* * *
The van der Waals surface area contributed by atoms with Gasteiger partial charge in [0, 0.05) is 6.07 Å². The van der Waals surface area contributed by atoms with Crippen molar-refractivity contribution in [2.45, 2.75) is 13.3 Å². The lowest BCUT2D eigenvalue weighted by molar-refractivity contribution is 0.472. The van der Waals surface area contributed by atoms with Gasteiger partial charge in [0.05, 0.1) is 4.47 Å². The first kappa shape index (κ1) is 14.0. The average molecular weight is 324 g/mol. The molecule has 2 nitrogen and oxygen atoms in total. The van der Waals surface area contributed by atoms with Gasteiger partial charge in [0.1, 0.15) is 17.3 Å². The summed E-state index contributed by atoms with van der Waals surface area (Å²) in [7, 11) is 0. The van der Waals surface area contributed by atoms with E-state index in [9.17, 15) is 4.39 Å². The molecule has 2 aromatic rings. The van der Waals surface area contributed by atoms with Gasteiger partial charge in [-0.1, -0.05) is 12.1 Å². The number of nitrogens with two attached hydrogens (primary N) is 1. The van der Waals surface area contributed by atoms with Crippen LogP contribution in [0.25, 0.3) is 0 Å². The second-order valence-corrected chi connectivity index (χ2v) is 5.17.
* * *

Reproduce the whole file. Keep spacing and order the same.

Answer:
The van der Waals surface area contributed by atoms with Gasteiger partial charge in [0, 0.05) is 6.07 Å². The van der Waals surface area contributed by atoms with Crippen molar-refractivity contribution in [2.45, 2.75) is 13.3 Å². The lowest BCUT2D eigenvalue weighted by molar-refractivity contribution is 0.472. The van der Waals surface area contributed by atoms with Gasteiger partial charge in [0.05, 0.1) is 4.47 Å². The first kappa shape index (κ1) is 14.0. The average molecular weight is 324 g/mol. The molecule has 2 nitrogen and oxygen atoms in total. The van der Waals surface area contributed by atoms with Gasteiger partial charge in [0.1, 0.15) is 17.3 Å². The summed E-state index contributed by atoms with van der Waals surface area (Å²) in [7, 11) is 0. The van der Waals surface area contributed by atoms with E-state index in [9.17, 15) is 4.39 Å². The molecule has 2 aromatic rings. The van der Waals surface area contributed by atoms with Gasteiger partial charge in [-0.1, -0.05) is 12.1 Å². The number of nitrogens with two attached hydrogens (primary N) is 1. The van der Waals surface area contributed by atoms with Crippen LogP contribution in [0.25, 0.3) is 0 Å². The second-order valence-corrected chi connectivity index (χ2v) is 5.17.